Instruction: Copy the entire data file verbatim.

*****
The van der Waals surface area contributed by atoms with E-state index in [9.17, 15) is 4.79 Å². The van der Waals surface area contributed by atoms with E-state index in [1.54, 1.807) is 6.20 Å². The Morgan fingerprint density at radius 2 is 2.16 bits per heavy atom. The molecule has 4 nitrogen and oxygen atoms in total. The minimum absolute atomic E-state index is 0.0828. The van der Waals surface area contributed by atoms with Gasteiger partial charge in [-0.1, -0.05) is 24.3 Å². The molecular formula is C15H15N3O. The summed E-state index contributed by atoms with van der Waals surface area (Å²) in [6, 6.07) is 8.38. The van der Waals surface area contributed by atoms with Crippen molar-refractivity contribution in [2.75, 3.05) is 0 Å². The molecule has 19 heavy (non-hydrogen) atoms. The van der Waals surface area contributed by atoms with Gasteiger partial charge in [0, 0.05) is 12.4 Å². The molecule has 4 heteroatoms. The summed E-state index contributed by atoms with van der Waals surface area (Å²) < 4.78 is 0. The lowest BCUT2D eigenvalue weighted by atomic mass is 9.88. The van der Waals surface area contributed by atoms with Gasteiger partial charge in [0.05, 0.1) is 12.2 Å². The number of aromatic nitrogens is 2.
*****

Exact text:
The van der Waals surface area contributed by atoms with E-state index in [9.17, 15) is 4.79 Å². The van der Waals surface area contributed by atoms with E-state index in [1.54, 1.807) is 6.20 Å². The Morgan fingerprint density at radius 2 is 2.16 bits per heavy atom. The molecule has 4 nitrogen and oxygen atoms in total. The minimum absolute atomic E-state index is 0.0828. The van der Waals surface area contributed by atoms with Gasteiger partial charge in [-0.1, -0.05) is 24.3 Å². The molecular formula is C15H15N3O. The summed E-state index contributed by atoms with van der Waals surface area (Å²) in [6, 6.07) is 8.38. The van der Waals surface area contributed by atoms with Crippen molar-refractivity contribution in [2.75, 3.05) is 0 Å². The molecule has 19 heavy (non-hydrogen) atoms. The van der Waals surface area contributed by atoms with Gasteiger partial charge in [0, 0.05) is 12.4 Å². The molecule has 4 heteroatoms. The summed E-state index contributed by atoms with van der Waals surface area (Å²) < 4.78 is 0. The lowest BCUT2D eigenvalue weighted by atomic mass is 9.88. The van der Waals surface area contributed by atoms with Gasteiger partial charge in [0.05, 0.1) is 12.2 Å². The number of aromatic nitrogens is 2.